It essentially amounts to a Wisconsin-Iowa-Minnesota triangle, a Northwestern-Illinois-Indiana-Purdue "square" and a Michigan-Michigan State-Ohio State-Penn State "square" where in the two "squares", you automatically face your two neighbors each year.

One comment about Nebraska in 2001, since I live there, the game against Colorado was the highest points they had allowed in a game ever up to that point (giving up 76 to Kansas was science fiction at that point). I also think the Heisman voters were impressed by the trick play in the Oklahoma game where Crouch caught a touchdown pass.

by Dan (not verified) :: Tue, 11/13/2007 - 10:29am

Oops! I messed up in the last post, with Michigan and Michigan State in the wrong order. Michigan does always play Ohio State each year

by JDog (not verified) :: Tue, 11/13/2007 - 11:23am

RE: 44. By all means, let's punish this year's Big 12 winner for the BCS putting Nebraska into the title game 6 years ago. It doesn't matter that the kids on (KU, OU, UM) weren't even in college then, didn't end up going to that school, and certainly didn't have a vote in the polls in 2001. It is still their fault that the Huskers got beat in a football game half a decade ago.

However, for all of us BCS haters, there is no greater gift than for there to be more than 2 "deserving" teams at the end of the regular season.

by peachy (not verified) :: Tue, 11/13/2007 - 11:59am


Ho-ho, my delphinic friend, but the '01 Heisman is relevant; this year's race has been unusually volatile, could take a tight cluster of candidates down to the wire, and features a sophomore QB from UF putting up ungodly numbers (in a system designed to put up ungodly numbers in the right hands.) Sounds awfully familiar...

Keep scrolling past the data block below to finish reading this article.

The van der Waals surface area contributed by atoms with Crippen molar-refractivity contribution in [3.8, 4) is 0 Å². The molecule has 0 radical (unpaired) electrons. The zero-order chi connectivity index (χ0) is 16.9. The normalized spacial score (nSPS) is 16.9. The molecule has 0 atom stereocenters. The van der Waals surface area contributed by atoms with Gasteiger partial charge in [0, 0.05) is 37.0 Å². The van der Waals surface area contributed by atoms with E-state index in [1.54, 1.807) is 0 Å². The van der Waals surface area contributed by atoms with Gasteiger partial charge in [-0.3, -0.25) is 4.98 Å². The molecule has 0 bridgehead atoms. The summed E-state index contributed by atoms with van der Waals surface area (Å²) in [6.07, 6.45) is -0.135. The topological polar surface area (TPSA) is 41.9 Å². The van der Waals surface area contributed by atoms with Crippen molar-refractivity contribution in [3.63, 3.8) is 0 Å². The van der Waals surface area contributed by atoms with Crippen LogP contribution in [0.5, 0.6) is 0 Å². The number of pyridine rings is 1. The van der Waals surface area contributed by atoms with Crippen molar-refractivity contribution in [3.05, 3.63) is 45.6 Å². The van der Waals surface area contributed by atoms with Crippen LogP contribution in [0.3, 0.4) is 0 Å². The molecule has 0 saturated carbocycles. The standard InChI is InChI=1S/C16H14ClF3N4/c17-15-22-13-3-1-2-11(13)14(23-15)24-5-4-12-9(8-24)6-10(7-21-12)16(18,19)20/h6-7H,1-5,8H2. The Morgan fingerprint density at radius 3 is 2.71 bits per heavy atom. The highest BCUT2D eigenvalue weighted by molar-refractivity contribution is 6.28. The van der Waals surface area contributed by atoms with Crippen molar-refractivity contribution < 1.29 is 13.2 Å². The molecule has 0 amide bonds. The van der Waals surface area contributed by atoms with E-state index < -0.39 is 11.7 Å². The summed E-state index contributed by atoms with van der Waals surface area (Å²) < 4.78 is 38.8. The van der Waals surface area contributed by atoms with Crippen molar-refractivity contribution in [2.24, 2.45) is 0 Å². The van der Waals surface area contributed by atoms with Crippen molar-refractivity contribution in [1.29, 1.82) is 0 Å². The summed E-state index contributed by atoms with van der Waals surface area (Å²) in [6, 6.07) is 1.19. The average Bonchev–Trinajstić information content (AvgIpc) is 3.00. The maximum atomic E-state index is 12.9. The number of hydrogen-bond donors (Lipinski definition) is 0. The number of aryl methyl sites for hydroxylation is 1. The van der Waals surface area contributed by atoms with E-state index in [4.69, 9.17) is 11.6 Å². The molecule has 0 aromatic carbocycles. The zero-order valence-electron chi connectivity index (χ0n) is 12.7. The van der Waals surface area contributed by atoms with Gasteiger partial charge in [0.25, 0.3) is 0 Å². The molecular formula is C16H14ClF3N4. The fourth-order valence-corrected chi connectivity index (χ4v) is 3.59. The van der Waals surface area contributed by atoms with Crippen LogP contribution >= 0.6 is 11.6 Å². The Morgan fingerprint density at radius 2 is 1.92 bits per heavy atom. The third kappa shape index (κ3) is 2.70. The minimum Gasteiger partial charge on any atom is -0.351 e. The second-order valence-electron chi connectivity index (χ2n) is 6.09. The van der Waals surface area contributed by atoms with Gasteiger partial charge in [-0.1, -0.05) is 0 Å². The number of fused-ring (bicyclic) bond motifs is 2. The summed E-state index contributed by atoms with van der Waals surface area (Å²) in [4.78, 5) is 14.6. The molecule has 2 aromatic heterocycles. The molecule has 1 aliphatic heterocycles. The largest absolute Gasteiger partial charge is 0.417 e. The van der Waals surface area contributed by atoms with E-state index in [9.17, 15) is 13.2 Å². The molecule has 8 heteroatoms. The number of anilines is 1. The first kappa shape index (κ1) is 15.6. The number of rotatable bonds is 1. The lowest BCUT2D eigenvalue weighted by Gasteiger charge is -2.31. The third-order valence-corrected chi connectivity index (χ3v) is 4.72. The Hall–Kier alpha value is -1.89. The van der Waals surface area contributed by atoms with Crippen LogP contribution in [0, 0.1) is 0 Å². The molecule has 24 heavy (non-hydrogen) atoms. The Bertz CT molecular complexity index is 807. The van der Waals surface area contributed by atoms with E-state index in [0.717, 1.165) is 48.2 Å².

by young curmudgeon (not verified) :: Tue, 11/13/2007 - 12:55pm

re 52: alternatively, lets punish the kids on the Oregon team for going to a college that plays in the Pacific time zone and doesn't get much television exposure, and which doesn't have the historical reputation of the mighty Big 12 teams, despite the fact that some of that reputation (I discussed in 22) is fraudulent. The BCS has tended to skew toward the Big 12, and sometimes it has seemed unjustifiable and resulted in a national championship game blow out. If it skews the other way this year, I agree that that's too bad for the players on Oklahoma, Kansas, or Missouri, but how do you justify (1) punishing Oregon players in order to salve the delicate feelings of the players on Big 12 teams and (2) continuing a prejudice in favor of Big 12 teams that hasn't panned out?

by MRH (not verified) :: Tue, 11/13/2007 - 12:57pm

Russell - how about a little on the atmosphere at Army? I see Army made the top 10 "places to tailgate" on some ESPN road warrior" list - as did the Grove (which ranked higher).

As an alum, I've always felt a football Saturday at West Point was something special, at least while the autumn Hudson Valley foliage was still on the trees. But a gray November day, not so much (and all too often, the football is a greay November day).

by Brooklyn Buckeye (not verified) :: Tue, 11/13/2007 - 1:02pm

Not exactly a terrible day in Buckeye country, but not exactly a good day, either. All year that Illinois game gave me pause, but after the Illini lost to Iowa, I thoguht that OSU would have more room to breathe...ah, well. There's still only ONE GAME THAT MATTERS. Can't wait for this weekend!

Russell, you may lick your chops at the thought of a Jim Tressell coaching gaffe all you want, but you're going to be waiting a while, methinks. Still, I'm very impressed at your restraint in gloating over a Buckeye loss.

One last thing....noe that you say "There was scant little evidence" in the third paragraph. Scant = little, so this is redundant. Not sure if that was just a typo that wasn't caught by your editor or a misusage.